Asking patients about drinking and smoking habits

Asking patients if they drink or smoke often forms an important part of a consultation and treatment plan but may feel intrusive.

It's common practice for dental professionals to take a holistic view of a patient's health but some may be concerned about asking questions that could be seen as unnecessary or intrusive.

However, some patients may still not be aware of the impact of a number of lifestyle factors on their oral health. Asking questions during consultations can help make sure you draw up an appropriate treatment plan and give the patient relevant advice.

DDU advice

  • It's sensible for patients to be asked if they smoke, as smoking can increase the risk of oral cancer and periodontitis.
  • Alcohol consumption is a risk factor for oral cancer, so it's also helpful to have an idea of a patient's drinking habits.
  • When conducting consultations and asking questions about lifestyle, it's important to explain why your questions are relevant, make patients feel at ease and not as though they are under scrutiny.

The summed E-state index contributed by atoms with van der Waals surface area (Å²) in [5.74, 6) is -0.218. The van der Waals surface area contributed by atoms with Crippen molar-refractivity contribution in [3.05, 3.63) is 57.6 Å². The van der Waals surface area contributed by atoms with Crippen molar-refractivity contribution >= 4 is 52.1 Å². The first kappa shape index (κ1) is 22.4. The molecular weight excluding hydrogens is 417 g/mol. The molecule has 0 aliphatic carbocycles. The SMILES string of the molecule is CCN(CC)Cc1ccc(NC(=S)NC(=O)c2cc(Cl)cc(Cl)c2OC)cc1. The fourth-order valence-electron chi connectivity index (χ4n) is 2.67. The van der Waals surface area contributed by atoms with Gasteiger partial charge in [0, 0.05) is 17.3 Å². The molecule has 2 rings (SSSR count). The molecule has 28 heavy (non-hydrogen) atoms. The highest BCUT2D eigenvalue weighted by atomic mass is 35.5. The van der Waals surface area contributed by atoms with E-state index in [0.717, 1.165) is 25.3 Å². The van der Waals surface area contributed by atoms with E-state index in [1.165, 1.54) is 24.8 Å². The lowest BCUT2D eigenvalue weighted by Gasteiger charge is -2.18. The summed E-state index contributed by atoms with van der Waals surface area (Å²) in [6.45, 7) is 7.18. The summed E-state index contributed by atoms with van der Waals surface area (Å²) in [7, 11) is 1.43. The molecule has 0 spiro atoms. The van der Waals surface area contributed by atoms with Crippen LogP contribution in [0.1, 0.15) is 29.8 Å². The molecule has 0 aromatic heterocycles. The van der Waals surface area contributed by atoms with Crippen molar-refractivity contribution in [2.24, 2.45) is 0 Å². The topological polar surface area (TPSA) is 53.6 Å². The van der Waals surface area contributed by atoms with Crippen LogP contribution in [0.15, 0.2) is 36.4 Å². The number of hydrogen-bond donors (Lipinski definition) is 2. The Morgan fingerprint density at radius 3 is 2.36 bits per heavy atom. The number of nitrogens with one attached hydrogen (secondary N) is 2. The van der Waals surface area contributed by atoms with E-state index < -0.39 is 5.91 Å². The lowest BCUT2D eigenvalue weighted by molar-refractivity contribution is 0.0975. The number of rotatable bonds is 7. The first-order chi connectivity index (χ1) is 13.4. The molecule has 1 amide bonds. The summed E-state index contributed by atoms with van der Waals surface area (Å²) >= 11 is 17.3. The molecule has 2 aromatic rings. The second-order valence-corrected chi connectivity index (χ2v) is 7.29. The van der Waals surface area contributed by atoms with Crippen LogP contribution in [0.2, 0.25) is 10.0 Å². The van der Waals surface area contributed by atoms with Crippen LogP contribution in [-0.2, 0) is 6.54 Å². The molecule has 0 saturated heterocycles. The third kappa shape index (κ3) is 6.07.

• There will be patients who don't want to be questioned about their drinking and smoking habits. You should respect this and record that the patient declined to respond to your questions.
  • If you detect a condition that could have been exacerbated by a lifestyle choice, you should advise the patient accordingly.

This page was correct at publication on 28/05/2021. Any guidance is intended as general guidance for members only. If you are a member and need specific advice relating to your own circumstances, please contact one of our advisers.